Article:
While the seminar was premised on the notion of sustainability with a special focus on biodiversity, we were encouraged to use an interdisciplinary approach to think about the complexities of sustainable development. The Global Seminar on Sustainability was developed by Waseda University in order to form a Global Honors College (GHC), in collaboration with its eight partner universities from around the world: Columbia University, Harvard University, Korea University, Massachusetts Institute of Technology, NUS, Peking University, University of Washington and Yale University. Participants were purposefully picked from a wide variety of academic disciplines (ranging even from seemingly dichotomized fields such as Biology and Comparative Literature) to reflect on the interdisciplinary nature of the protean word ‘sustainability’. The seminar therefore comprised of an interesting assemblage of students from diverse international and academic backgrounds, making the experience a refreshing one. Although we recognise that a college comprising universities from Asia and the U.S.A. alone does not exactly qualify as “global”, the dynamism of working (and playing) with accomplished students from such a diversity of backgrounds was indeed a valuable exposure to international collaborations.
Lessons and reflections
The seminar was split into two parts. The first was an online phase carried out from 1st June till 30th July 2010, where lessons were conducted using some of the most cutting-edge distance-learning tools such as Mendeley, Wikischolars and VoiceThread. During the online phase, we had to submit reports on a weekly basis, and use the discussion platforms to critically engage with fellow participants on contentious issues. The programme was taught in four parts—Terrestrial Biology, Comparative Literature, Marine Biology and Environmental Economics—by professors from Columbia University, Harvard University, Peking University, and NUS. We were particularly impressed with the technologies used to encourage our participation and engagement with one another, for beforehand, we had not come across these online educational tools. These online platforms were laudably effective in arousing interest, and generating responses.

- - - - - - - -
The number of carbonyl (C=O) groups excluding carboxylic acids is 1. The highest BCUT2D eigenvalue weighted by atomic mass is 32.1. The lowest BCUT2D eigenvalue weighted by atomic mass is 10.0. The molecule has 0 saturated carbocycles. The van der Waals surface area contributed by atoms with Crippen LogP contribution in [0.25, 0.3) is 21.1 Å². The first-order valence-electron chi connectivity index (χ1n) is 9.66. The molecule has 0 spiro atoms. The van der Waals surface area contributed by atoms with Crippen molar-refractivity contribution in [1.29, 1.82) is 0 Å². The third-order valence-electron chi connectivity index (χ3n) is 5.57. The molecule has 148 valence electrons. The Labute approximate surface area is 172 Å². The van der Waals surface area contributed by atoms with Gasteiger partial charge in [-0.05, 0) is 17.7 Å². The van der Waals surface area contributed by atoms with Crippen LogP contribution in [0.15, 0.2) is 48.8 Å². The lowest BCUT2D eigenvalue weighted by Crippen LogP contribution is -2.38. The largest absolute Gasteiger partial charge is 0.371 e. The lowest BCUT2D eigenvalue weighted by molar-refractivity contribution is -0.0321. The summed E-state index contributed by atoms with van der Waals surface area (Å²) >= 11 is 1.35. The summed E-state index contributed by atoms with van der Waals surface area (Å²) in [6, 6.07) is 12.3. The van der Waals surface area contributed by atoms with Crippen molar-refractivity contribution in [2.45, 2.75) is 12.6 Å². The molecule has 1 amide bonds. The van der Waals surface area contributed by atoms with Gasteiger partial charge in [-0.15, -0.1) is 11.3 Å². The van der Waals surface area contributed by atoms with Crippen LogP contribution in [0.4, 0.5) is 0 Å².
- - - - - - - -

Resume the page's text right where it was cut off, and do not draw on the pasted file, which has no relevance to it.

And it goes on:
The second phase was an intensive on-site learning phase, where we attended field trips, lectures and worked on projects to elucidate the intricacies of sustainability, and how biodiversity is compromised in mankind’s quest for development. Field trips were taken within and outside of Tokyo, to explore how sustainability has been achieved in certain contained systems, provoking us to consider about how traditional methods may be useful in promoting sustainability in the modern world. Guest lectures were also a prominent feature of the programme, where professors and government officials from the environmental department delivered lectures on related topics.
For our on-site projects, we were deliberately given tasks that were unrelated to our various disciplines. As such, we were forcefully taken out of our “comfort zones”. However, we found it slightly disappointing that while the GHC emphasised its interdisciplinary approach to the discipline, we did not get the chance to apply our knowledge and skill sets to our projects. While we certainly learnt a lot from other disciplines, we felt that the course was veering into a collection of “1101” classes, rather than an in-depth sharing from each of our fields of expertise to gain further insights on the important considerations of other fields. Perhaps, that is something that can be improved in future years.
Yet, attending the GHC was not without its other privileges – we certainly received first rate treatment from Waseda University. Apart from Waseda University bearing all our programme, accommodation and insurance costs, the GHC also provided us unprecedented opportunities that we were pleasantly surprised with. For instance, the college secured exclusive front-row seats (Photograph 1) for GHC participants when the UN Secretary-General, Mr. Ban Ki-Moon, visited Japan and delivered a speech at Waseda University.
We also received the unique opportunity to meet and interact (in a small classroom setting) with Mr. Parag Khanna, an international relations expert who is also current Director of the Washington D.C. based think tank, Global Governance Initiative of the American Strategy Program at the New America Foundation. While sustainability might seem like a far-removed subject from the expertise of Mr. Ban Ki-Moon and Mr. Parag Khanna, we were made to think about the implications of global politics in relation to the possibilities of sustainable development.
More than just classes…